Started the 40m activation at 06:20 UTC with a S2S contact with Paul VK5PAS on VK5/SE-013 then Greg VK2FGJW on Black Mountain VK1/AC-042. Al and I took it in turns to work the chaser group for one hour. At the conclusion of the 40m session Al worked John VK2YW in Wagga Wagga on 2m SSB and Matt VK1MAT in Gordon using his 2m HT. Matt’s signal was shadowed by Mt Tennent and Booroomba Rock so a good result.
Having filled the belly with food, it was back to the trig at 08:55 UTC for a session on 20m and the chance to work SOTA DX into the EU. I had posted an alert 48 hours earlier for 0900 UTC requesting S2S and EU/UK chasers. My first contact was John VK6NU in WA followed by a S2S with Paul VK5PAS still on VK5/SE-013. Then in order the contacts were; Rudy HB9MKV, Franz OE7FMH, Tom VK5EE, Viktor HA5LV (Viktor is a regular), Mike VK6MB, Manuel EA2DT, Don G0RQL (Don is also a regular), Michael DJ5AV, Colin G4UXH, Franz ON4TA/P S2S on DM/NW-253 and Massimo IK1GPG. Al worked other EU/UK stations and a S2S with Franz OE7FMJ on OE/TI-363. As we shared the EU pile up, just before last light thousands, more like 100s of thousands of Bogong Months took flight from the rocky crevices. The sky was literally filled with Bogong Moths an amazing sight to witness. In two of the photos taken at last light, you can see the blurred images of the moths passing across the field of view.
Next day woke at first light around 5:20 am, crawled out of the tent to capture images of the sunrise. A beautiful sight, the Canberra basin, Woden and Tuggeranong valleys are covered with a light cloud base which later burnt off. To the north a single cloud was sitting over Corin Dam around 400 metres above the water.
Back to the trig at 07:00 am for a second session on 40m. There was a contest running on 40m, 7.090 and 5 KHz increments were busy with high-powered stations in the EU. 7.090 was occupied by an Italian station 40 db over on Bimberi Peak. Eventually found Andrew VK2UH on 7.100 we moved to 7.070 for clear air. Andrew and I conducted a HT to HT contact with Andrew 90 km to the north at his property in Yass. In addition to working Andrew VK2UH on 40m, I worked Matt VK1MA and Larry VK5LY followed by 20 minutes of silence before working VK1MAT and VK1HW both mobile.
At 0750 am (0850 UTC) we moved to 2m SSB and listened for 2m beacons. The FT-817 combined with the 2m simple dipole at 1918 metres ASL received the Geelong, Sydney and Gippsland 2m beacons. With that in mind we should make a few VHF DX contacts into VK2 and VK3. The VHF DX report is at this link.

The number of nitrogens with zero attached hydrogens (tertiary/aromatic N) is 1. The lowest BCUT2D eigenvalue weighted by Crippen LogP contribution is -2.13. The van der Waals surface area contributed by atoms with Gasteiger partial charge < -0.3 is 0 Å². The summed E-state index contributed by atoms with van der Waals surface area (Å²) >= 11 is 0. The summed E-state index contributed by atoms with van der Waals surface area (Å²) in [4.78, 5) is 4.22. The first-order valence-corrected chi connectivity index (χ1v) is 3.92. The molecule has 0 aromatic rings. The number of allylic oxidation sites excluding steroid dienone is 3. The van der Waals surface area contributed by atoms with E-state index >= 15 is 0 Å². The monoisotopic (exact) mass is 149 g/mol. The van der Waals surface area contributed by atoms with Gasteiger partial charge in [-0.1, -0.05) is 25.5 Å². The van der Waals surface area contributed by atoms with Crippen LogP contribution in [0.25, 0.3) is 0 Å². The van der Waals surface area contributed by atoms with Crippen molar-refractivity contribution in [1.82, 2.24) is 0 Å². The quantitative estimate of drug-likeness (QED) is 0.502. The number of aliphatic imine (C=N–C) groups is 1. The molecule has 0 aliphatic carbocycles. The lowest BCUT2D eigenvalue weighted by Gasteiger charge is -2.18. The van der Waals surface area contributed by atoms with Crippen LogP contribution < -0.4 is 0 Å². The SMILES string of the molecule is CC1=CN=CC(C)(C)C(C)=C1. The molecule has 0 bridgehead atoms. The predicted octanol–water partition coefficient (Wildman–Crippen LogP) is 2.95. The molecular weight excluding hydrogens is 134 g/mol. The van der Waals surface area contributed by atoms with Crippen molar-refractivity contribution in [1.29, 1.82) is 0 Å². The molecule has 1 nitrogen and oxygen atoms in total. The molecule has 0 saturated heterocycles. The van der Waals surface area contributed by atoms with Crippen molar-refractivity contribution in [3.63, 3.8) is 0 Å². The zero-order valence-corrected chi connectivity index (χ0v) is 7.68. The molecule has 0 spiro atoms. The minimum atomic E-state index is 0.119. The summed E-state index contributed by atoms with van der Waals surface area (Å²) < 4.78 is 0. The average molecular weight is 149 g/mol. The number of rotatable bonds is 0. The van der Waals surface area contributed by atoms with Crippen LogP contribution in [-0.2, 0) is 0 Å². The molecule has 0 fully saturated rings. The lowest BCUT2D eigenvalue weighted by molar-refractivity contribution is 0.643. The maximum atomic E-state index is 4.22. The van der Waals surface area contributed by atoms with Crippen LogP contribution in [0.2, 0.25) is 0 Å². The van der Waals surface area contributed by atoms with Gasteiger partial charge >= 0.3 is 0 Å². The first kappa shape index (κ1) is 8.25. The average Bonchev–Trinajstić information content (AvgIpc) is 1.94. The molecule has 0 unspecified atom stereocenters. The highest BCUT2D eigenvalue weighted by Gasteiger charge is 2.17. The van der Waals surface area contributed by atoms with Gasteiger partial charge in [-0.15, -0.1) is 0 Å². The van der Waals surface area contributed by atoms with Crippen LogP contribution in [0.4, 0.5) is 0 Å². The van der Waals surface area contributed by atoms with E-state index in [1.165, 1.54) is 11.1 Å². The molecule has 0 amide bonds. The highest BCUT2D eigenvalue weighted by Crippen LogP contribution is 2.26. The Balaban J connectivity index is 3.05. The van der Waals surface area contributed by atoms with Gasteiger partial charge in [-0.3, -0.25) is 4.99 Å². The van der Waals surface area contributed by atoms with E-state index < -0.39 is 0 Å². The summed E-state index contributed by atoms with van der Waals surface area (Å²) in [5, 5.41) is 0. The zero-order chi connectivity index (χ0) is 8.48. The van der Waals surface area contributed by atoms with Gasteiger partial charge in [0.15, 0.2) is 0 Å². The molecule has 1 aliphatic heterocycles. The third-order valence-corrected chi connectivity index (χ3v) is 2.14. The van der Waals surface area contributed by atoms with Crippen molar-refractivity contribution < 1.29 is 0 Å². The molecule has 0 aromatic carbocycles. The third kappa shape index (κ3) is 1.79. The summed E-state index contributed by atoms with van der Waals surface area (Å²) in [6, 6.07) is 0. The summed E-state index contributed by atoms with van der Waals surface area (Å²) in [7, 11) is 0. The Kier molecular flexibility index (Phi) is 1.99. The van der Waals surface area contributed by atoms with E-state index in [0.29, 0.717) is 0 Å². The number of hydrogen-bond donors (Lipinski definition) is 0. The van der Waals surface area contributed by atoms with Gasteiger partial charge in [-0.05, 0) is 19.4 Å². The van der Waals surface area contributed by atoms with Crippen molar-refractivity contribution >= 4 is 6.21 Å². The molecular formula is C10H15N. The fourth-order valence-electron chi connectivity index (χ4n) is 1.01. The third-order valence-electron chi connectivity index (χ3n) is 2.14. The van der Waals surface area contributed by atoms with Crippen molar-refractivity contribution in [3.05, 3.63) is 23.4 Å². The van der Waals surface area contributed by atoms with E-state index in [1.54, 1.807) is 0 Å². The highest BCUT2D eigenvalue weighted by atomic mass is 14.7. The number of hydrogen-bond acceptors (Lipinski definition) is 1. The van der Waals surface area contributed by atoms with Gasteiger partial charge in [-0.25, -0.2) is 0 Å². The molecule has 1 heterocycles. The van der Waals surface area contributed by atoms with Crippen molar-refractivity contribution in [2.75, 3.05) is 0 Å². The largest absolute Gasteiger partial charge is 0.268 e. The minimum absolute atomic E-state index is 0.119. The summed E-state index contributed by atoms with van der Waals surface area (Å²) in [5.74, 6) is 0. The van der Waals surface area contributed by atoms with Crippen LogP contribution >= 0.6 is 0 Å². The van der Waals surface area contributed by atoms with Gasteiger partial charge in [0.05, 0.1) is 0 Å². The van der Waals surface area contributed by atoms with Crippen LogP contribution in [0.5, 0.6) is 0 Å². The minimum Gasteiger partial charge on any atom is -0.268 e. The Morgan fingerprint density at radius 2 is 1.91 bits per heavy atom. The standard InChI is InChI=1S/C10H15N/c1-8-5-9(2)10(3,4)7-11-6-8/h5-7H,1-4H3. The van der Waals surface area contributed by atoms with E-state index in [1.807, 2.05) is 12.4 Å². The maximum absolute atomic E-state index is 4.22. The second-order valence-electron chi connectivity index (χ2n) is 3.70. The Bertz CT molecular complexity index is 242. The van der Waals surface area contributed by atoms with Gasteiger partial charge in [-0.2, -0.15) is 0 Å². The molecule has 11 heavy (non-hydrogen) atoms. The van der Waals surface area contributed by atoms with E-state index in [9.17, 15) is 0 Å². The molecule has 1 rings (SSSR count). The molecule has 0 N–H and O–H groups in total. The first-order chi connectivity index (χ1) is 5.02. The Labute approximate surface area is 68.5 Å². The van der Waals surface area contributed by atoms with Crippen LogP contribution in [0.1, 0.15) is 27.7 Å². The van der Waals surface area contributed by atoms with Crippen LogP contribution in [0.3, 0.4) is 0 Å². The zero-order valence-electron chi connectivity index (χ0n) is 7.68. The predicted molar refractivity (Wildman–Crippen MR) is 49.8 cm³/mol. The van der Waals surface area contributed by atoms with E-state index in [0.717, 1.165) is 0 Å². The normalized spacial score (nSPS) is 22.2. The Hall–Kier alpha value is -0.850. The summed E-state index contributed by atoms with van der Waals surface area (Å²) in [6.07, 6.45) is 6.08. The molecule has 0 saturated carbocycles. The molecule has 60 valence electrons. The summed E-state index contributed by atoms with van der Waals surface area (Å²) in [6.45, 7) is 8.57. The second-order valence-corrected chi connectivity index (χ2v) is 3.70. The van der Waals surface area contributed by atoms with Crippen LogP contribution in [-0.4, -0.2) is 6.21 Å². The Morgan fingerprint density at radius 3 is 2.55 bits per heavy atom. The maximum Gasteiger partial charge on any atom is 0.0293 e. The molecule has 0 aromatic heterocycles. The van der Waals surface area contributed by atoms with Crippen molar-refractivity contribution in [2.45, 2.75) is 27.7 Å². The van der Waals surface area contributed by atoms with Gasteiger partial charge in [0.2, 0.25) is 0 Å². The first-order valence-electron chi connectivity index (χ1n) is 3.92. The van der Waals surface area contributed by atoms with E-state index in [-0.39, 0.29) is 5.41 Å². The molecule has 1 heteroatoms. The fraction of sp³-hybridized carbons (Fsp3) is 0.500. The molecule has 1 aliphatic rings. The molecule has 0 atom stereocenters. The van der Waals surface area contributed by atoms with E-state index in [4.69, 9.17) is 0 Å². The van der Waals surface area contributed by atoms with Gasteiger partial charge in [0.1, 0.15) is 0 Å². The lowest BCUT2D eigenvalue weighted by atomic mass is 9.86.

At 0930 UTC we left the summit for the 12 km return journey. The decent to Murray’s gap was uneventful in a predictable one hour duration. Rested at Murrays Gap for 15 minutes then to the first creek (Water 4) 1 km down Murrays Gap trail to replenish water for the 7 km walk back to the car via Oldfields Hut for lunch. The temperature climbed quickly to the low 30s. Having replenished 5.5 litres of water I used 500 mils to rehydrate lunch (2 meals) and drank 5 litres along the 7 km walk. Just to note I had an extra 3 litres reserve in the car. Drove back the same way, stopped at Adaminiby for a non-hydrated meat pie and a softdrink. 🙂
Next time and with careful planning, I will carry 4 litres of water instead of 6 and use the creeks for resupply before attempting the ascents of Bimberi Peak or Mt Murray. If you attempt the walk to Murrays Gap and SOTA activation of either peak do so at your own risk. You must undertake your own risk assessment and not rely on any material presented in this blog, have enough food, water, clothing, shelter, maps and compass. My mobile phone (provider Optus) did not receive a signal at any stage of the walk or on the summit. Whilst on the summit the phone did receive a Telstra signal available for emergency calls only.
The B52 bomber March flies are the biggest I have seen on any summit. You will need Armour plating to block the fly’s bite. A liberal coating of Bushmans Repellent, over your entire body, will confuse the fly for 10 minutes or so, but don’t be fooled into thinking the ‘shield’ will keep them away. If you want your ankles to not look like a pin cushion, then use canvass gaiters. Little buggers can bite through clothes but not heavy duty gaiters.
I hope to revisit Murrays Gap in April to attempt an activation of Mt Murray. In the meantime there are easier summits to access in the SM region most with 10 points.
Thanks Al (VK1RX) for your company along the way and on the summit. It was hard, but as always I enjoyed the challenge.
More photos at dropbox https://www.dropbox.com/sh/4lhhr836lr3vw0m/AACvj3xBjgxGwOSBxT348wxwa?dl=0
Last Update: 31 January 2016